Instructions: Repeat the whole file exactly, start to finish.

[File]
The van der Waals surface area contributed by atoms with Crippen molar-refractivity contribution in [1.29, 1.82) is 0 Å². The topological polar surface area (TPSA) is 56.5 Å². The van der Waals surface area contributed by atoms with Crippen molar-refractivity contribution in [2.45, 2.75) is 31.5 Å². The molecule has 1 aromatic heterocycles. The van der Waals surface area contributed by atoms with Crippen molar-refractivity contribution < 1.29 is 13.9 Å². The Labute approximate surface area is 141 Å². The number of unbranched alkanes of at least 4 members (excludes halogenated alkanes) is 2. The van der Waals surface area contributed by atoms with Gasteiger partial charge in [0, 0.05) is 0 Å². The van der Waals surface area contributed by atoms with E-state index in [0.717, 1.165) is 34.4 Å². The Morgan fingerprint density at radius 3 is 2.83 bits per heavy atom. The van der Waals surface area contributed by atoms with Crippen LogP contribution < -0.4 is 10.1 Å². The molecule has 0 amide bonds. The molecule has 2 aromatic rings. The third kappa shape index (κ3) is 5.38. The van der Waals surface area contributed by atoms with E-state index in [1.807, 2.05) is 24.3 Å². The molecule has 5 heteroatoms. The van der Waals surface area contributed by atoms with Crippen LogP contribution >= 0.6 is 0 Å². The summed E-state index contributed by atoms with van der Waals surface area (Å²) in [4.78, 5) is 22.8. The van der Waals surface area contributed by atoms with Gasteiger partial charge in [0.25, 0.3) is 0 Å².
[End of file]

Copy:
The van der Waals surface area contributed by atoms with Crippen molar-refractivity contribution in [1.29, 1.82) is 0 Å². The topological polar surface area (TPSA) is 56.5 Å². The van der Waals surface area contributed by atoms with Crippen molar-refractivity contribution in [2.45, 2.75) is 31.5 Å². The molecule has 1 aromatic heterocycles. The van der Waals surface area contributed by atoms with Crippen molar-refractivity contribution < 1.29 is 13.9 Å². The Labute approximate surface area is 141 Å². The number of unbranched alkanes of at least 4 members (excludes halogenated alkanes) is 2. The van der Waals surface area contributed by atoms with Gasteiger partial charge in [0, 0.05) is 0 Å². The van der Waals surface area contributed by atoms with E-state index in [0.717, 1.165) is 34.4 Å². The Morgan fingerprint density at radius 3 is 2.83 bits per heavy atom. The van der Waals surface area contributed by atoms with Crippen LogP contribution < -0.4 is 10.1 Å². The molecule has 0 amide bonds. The molecule has 2 aromatic rings. The third kappa shape index (κ3) is 5.38. The van der Waals surface area contributed by atoms with E-state index in [1.807, 2.05) is 24.3 Å². The molecule has 5 heteroatoms. The van der Waals surface area contributed by atoms with Crippen LogP contribution >= 0.6 is 0 Å². The summed E-state index contributed by atoms with van der Waals surface area (Å²) in [4.78, 5) is 22.8. The van der Waals surface area contributed by atoms with Gasteiger partial charge in [0.25, 0.3) is 0 Å².